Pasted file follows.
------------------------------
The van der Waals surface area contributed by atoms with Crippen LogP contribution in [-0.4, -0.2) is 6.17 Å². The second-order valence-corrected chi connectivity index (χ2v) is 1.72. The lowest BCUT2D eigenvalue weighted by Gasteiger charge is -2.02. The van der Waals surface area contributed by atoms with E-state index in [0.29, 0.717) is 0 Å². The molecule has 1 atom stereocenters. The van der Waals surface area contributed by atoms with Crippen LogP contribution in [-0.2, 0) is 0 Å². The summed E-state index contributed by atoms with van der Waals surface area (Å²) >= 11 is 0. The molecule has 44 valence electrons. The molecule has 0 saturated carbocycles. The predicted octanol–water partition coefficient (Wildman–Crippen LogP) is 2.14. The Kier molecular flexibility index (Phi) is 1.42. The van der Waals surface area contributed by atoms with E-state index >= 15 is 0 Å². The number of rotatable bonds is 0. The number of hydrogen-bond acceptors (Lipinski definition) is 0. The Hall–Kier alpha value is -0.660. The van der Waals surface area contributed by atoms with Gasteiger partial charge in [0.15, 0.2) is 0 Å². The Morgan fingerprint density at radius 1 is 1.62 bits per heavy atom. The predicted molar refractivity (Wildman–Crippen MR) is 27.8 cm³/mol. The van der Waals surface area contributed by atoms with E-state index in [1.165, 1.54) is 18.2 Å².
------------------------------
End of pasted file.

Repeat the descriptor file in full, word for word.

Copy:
The van der Waals surface area contributed by atoms with Crippen LogP contribution in [-0.4, -0.2) is 6.17 Å². The second-order valence-corrected chi connectivity index (χ2v) is 1.72. The lowest BCUT2D eigenvalue weighted by Gasteiger charge is -2.02. The van der Waals surface area contributed by atoms with E-state index in [0.29, 0.717) is 0 Å². The molecule has 1 atom stereocenters. The van der Waals surface area contributed by atoms with Crippen LogP contribution in [-0.2, 0) is 0 Å². The summed E-state index contributed by atoms with van der Waals surface area (Å²) >= 11 is 0. The molecule has 44 valence electrons. The molecule has 0 saturated carbocycles. The predicted octanol–water partition coefficient (Wildman–Crippen LogP) is 2.14. The Kier molecular flexibility index (Phi) is 1.42. The van der Waals surface area contributed by atoms with E-state index >= 15 is 0 Å². The number of rotatable bonds is 0. The number of hydrogen-bond acceptors (Lipinski definition) is 0. The Hall–Kier alpha value is -0.660. The van der Waals surface area contributed by atoms with Gasteiger partial charge in [0.15, 0.2) is 0 Å². The Morgan fingerprint density at radius 1 is 1.62 bits per heavy atom. The predicted molar refractivity (Wildman–Crippen MR) is 27.8 cm³/mol. The van der Waals surface area contributed by atoms with E-state index in [1.165, 1.54) is 18.2 Å².